chapter  6
16 Pages

The Spratlys and the Paracels: The South China Sea Dispute

Differences between Pre-and Post-Second World War Disputes in the South China Sea . . . . . . . . . . . . . . . . . . . . . . . . . . . . . . . . . . . . . . . . . . . . . 143

From Yalta Blueprint to San Francisco System . . . . . . . . . . . . . . . . . . . . . . 144 Wartime International Agreements . . . . . . . . . . . . . . . . . . . . . . . . . . . . . 144 The South China Sea in the Yalta Blueprint . . . . . . . . . . . . . . . . . . . . . . . 144 The End of the Second World War and Southeast Asia . . . . . . . . . . . . . . . 144 The South China Sea after the Second World War . . . . . . . . . . . . . . . . . . 145

Toward the “Unresolved Problem”: Disposition of South China Sea Islands in the Peace Treaty . . . . . . . . . . . . . . . . . . . . . . . . . . . . . . . . . . . . . . . . . . . 146

Early US Studies . . . . . . . . . . . . . . . . . . . . . . . . . . . . . . . . . . . . . . . . . . . 146 T-Documents, CAC-Documents, SWNCC Documents

Early Drafts of the Peace Treaty . . . . . . . . . . . . . . . . . . . . . . . . . . . . . . . 148 Reopening of Peace Treaty Preparations . . . . . . . . . . . . . . . . . . . . . . . . . 149 Dulles and Peace Treaty Drafts . . . . . . . . . . . . . . . . . . . . . . . . . . . . . . . . 149 The British Draft of April 1951, US-UK Joint Draft of May 1951 . . . . . . 150 France and Inclusion of the Spratlys and Paracels in the Peace Treaty . . 150 The Associated States of Indochina . . . . . . . . . . . . . . . . . . . . . . . . . . . . . 152 The San Francisco Peace Conference . . . . . . . . . . . . . . . . . . . . . . . . . . . 153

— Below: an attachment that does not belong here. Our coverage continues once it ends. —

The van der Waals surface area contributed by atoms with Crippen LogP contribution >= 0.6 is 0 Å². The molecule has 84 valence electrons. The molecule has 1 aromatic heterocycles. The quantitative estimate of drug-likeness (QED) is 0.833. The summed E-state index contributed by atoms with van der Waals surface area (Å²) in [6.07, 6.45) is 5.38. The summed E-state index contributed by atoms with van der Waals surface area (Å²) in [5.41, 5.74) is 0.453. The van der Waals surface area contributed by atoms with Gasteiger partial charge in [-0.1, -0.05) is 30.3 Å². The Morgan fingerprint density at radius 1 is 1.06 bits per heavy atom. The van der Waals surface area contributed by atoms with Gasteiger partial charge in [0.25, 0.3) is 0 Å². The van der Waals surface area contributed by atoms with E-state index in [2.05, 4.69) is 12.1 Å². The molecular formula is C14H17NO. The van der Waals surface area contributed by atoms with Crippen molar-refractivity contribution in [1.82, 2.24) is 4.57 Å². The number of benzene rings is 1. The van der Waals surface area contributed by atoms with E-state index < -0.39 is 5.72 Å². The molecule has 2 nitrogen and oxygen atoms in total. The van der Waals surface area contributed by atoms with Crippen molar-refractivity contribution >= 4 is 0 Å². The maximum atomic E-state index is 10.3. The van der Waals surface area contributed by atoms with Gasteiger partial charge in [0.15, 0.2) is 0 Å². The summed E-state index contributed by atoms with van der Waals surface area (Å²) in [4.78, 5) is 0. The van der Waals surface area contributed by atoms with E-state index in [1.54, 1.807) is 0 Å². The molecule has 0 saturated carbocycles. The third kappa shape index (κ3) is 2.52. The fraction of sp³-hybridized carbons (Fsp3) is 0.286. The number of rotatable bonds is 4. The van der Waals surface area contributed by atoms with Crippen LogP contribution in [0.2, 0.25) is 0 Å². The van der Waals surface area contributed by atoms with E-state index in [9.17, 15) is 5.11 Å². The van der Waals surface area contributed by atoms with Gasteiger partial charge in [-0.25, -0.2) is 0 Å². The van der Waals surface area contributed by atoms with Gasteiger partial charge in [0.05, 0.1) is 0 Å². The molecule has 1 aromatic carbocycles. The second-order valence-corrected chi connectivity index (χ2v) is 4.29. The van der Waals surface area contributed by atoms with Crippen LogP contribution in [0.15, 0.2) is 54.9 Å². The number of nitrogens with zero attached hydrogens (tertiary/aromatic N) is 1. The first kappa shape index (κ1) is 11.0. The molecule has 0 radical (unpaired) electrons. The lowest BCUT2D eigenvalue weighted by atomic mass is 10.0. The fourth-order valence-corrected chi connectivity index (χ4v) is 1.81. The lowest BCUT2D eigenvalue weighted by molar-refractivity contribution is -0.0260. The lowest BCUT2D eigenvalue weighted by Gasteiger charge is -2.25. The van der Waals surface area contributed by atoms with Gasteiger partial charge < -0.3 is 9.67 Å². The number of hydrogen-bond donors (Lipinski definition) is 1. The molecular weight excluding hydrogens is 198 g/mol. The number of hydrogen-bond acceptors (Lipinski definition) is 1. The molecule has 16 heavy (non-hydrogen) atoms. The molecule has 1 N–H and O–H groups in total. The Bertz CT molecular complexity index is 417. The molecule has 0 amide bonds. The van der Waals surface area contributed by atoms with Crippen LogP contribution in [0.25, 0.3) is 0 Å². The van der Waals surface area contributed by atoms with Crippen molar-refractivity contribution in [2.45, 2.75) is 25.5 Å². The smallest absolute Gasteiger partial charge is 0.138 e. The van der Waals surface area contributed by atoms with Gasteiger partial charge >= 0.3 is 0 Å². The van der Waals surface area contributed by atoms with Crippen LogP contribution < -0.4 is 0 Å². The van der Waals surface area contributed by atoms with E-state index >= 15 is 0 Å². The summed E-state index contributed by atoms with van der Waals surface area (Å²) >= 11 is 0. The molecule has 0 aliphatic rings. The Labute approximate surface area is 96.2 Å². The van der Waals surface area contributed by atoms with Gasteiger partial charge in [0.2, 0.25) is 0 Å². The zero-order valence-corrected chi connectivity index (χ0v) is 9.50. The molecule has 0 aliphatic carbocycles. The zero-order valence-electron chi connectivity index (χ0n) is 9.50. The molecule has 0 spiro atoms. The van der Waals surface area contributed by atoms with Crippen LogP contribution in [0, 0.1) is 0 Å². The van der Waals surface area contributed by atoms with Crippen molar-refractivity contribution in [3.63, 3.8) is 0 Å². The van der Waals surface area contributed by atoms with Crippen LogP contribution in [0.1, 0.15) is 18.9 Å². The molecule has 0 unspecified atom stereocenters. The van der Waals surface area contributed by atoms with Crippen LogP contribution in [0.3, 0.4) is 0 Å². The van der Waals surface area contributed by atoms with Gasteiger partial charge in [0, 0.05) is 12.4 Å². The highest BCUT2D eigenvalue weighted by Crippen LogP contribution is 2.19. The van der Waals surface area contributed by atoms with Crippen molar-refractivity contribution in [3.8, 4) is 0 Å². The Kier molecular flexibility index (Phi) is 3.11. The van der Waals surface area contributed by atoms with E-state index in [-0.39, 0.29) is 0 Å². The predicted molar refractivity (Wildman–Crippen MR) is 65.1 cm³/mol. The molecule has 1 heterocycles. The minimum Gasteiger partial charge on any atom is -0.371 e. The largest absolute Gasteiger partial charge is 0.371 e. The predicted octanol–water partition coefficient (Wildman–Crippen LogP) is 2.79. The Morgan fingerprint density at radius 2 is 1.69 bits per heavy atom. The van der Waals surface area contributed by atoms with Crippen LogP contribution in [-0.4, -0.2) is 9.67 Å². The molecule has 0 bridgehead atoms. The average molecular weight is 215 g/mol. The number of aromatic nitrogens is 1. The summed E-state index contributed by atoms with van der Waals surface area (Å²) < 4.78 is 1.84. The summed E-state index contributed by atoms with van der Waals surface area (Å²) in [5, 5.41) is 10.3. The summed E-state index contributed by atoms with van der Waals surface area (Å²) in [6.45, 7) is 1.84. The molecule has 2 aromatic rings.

After San Francisco . . . . . . . . . . . . . . . . . . . . . . . . . . . . . . . . . . . . . . . . . . . 154

Summary . . . . . . . . . . . . . . . . . . . . . . . . . . . . . . . . . . . . . . . . . . . . . . . . . . 157

The San Francisco Peace Treaty left unresolved the future ownership of the islands in the South China Sea. Currently six states are in dispute over the sovereignty of the whole (PRC, ROC, and Vietnam) or part (Malaysia, the Philippines, and Brunei) of the Spratly Islands, and three (PRC, ROC, and Vietnam) over the sovereignty of all the Paracel Islands. The PRC and ROC governments’ claims are for the sake of a unified “China.” The Peace Treaty did not define the territorial limits of these islands, but the only issue here is ownership. Unlike the Senkaku (Diaoyu), Takeshima (Tokdo), and “Northern Territories” problems, the point of dispute is not whether the islands are among the territories Japan renounced in the Peace Treaty.2